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Shabbat Parashat Behaalotcha 5775

Ein Ayah: Adding to the Beracha of the More Broadly Prepared

(condensed from Ein Ayah, Shabbat 2:30)

Gemara: Rav Huna used to pass by the entrance of the house of Rabbi Avin the Carpenter and saw many Shabbat candles lit. He said: “Two great men will come from here.” Rav Idi bar Avin and Rav Chiya bar Avin came from them. Rav Chisda used to pass by the entrance to the house of Rav Shizbi’s father and saw many Shabbat candles lit. He said: “A great man will come from here.” Rav Shizbi came from them.


Ein Ayah: The inner desire to create significant sacred light can expand based on an act of a related mitzva such as Shabbat candles to add vitality to the spirit in a way that enables it to produce light of Torah in the world and thereby light up dark places. This spiritual power from the mitzva can emerge by one’s child being a talmid chacham who lights up the world’s darkness.

The extent to which the mitzva impacts spiritually depends on the preparation of the person who performs the mitzva to receive the good result. In general, the light of Torah can be divided into the practical and the theoretical, which, for example, is behind the distinction between halacha and the Torah’s philosophical elements. Some are oriented toward the practical and focus on it, whereas others focus on the theoretical.

In general, the human mind is divided into these two categories. It is worthwhile for a person to have capabilities in both realms, but it is common for a person who is great in one realm to be lacking in the other. There are some unique people who have in their spirit double capabilities; their theoretical side does not impinge on their practical side and they are able to reach achievement in both. In fact, with these two areas of capability, they are able to accomplish things that give added power to each specific realm.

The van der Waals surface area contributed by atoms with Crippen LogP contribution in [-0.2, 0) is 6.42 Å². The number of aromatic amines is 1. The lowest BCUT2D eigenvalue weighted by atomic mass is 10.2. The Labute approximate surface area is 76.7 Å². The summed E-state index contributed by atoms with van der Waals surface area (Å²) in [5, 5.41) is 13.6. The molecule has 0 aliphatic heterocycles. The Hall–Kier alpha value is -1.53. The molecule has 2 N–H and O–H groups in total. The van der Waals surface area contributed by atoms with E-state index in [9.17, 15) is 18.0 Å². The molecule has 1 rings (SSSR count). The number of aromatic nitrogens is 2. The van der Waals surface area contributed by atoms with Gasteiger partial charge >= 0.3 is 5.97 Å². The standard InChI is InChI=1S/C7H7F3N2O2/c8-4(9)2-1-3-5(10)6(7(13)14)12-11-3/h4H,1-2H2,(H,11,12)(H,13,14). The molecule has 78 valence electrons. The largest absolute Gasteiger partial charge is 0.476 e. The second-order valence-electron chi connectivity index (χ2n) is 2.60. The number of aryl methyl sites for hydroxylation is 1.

The activities in which a person is involved often indicate his inner strengths. If one is wise, it is a sign that he possesses the ability to be wise. If one is a craftsman, he must have natural abilities in that realm. Being a talmid chacham requires theoretical, conceptual wisdom, as even the practical side of Torah is based on conceptual depth. Ability in craftsmanship is certainly related to the practical side, which is also called a form of wisdom (see the p’sukim, such as Shemot 35:31-33, regarding the artisans who constructed the Mishkan and its vessels).

When Hashem’s blessing and the spiritual result of his mitzva take hold on one who performs it by finding positive expression in his son, it usually takes effect within the bounds of ability that the father passed on to his son. The storehouse of the father’s strengths transferred to his son, whether or not the father maximized them, usually relates to either the practical or the theoretical realm. However, when someone, in addition to being a talmid chacham, is also an artisan, this is a sign that he possesses strength in both realms. The greatest blessing is that the twin tendencies will find positive expression in his sons, enabling them to reach full greatness.

Rabbi Avin the Carpenter possessed both practical and theoretical strengths, as his name indicated. Therefore, Rav Huna expected his inclination toward light to result in two sons who are talmidei chachamim reaching full greatness. Rav Chisda, in contrast, did not see double strength in Rav Shizbi’s father. He was thus concerned that if he would spread the blessing over multiple offspring, the blessing would be weakened, as happens when greatness is limited to one realm. He reasoned that high quality in one person was preferable to quantity that is more modest. Under such circumstances, he preferred a person specializing in one field, as we find Levi’im who either tend to the gates or to singing, and as we find one who is a king or a kohen but not both.

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